But he could break tension. And he grew so much and became authoritative. Let’s face it: He came from a tiny town in Arkansas all the way to the NBA. That’s a hell of an adjustment he made, and he made it quickly. He kept adding as his career progressed — skills, leadership, you name it. That’s a rare trait.”

Dealing for a Doberman It’s also why Pippen was able to rise above some very public missteps to claim his place as a Bulls icon — and now in NBA immortality. His familiar No. 33 has hung in the United Center rafters since December 2005. And now he will represent the Bulls forever in Springfield.

That, famously, took some major maneuvering.

Pippen’s performances at several pre-draft camps, most notably in Portsmouth, Va., created a strong buzz in 1987. The Bulls were picking eighth and 10th.

“I knew we had to get ahead of Sacramento, who was picking sixth,” former general manager Jerry Krause said in a phone interview.

Krause said he began talking to then-SuperSonics executive Bob Whitsitt three hours a day, targeting Seattle’s fifth pick.

“The night before the draft at about 4 in the morning, Whitsitt said to me, ‘If the player that I want is not available at No. 5, I’ll do this deal,’ ” Krause recalled.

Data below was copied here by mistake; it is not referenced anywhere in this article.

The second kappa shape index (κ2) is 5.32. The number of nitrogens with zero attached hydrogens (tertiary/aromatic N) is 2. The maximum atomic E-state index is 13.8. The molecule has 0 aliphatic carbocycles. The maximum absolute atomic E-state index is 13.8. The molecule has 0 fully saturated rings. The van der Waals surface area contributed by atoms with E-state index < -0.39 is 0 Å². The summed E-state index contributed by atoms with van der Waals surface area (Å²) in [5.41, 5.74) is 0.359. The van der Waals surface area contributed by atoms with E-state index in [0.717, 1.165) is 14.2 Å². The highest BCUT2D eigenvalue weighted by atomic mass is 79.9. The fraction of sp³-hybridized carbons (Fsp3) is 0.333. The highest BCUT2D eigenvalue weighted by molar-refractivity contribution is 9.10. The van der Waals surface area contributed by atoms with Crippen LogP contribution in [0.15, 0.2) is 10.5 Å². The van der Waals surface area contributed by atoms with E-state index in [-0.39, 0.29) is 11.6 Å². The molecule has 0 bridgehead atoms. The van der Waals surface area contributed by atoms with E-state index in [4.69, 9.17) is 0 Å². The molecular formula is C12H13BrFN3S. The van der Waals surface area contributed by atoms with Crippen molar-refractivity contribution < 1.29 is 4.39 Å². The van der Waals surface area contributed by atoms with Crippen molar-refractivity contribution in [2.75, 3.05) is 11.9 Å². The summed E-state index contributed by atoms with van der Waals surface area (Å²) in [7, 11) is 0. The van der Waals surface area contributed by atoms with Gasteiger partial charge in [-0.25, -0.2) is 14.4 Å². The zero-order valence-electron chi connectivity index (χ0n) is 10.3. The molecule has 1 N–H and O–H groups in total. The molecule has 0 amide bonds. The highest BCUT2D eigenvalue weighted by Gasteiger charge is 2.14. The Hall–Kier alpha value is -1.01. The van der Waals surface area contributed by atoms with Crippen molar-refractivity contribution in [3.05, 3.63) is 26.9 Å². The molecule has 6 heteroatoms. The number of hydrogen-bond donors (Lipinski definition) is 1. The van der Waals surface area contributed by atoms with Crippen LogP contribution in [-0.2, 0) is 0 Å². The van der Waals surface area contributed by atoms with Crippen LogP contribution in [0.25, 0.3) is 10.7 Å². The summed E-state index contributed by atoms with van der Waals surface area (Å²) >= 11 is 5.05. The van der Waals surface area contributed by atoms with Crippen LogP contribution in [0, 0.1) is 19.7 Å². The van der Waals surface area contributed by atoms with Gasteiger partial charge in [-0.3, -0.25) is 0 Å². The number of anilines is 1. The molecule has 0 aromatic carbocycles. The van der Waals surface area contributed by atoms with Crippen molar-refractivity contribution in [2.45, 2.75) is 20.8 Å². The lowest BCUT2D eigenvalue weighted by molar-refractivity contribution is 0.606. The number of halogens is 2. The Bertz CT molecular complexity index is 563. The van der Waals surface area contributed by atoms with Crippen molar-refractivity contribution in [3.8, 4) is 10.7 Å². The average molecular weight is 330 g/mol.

Krause said Clippers owner Donald Sterling told Reinsdorf shortly before the Clippers’ fourth pick that Sterling’s franchise was taking Georgetown’s Reggie Williams, which Krause relayed to Whitsitt.

“And he says, ‘Our deal is on. That’s the guy we wanted,’ ” Krause recalled.

Few could know the draft rights to Olden Polynice, whom the Bulls selected for the Sonics at No. 8, would prove so valuable. When Krause ended a Joe Wolf- Horace Grant debate by listening to strong coaching-staff support for Grant at No. 10, the mood was ebullient.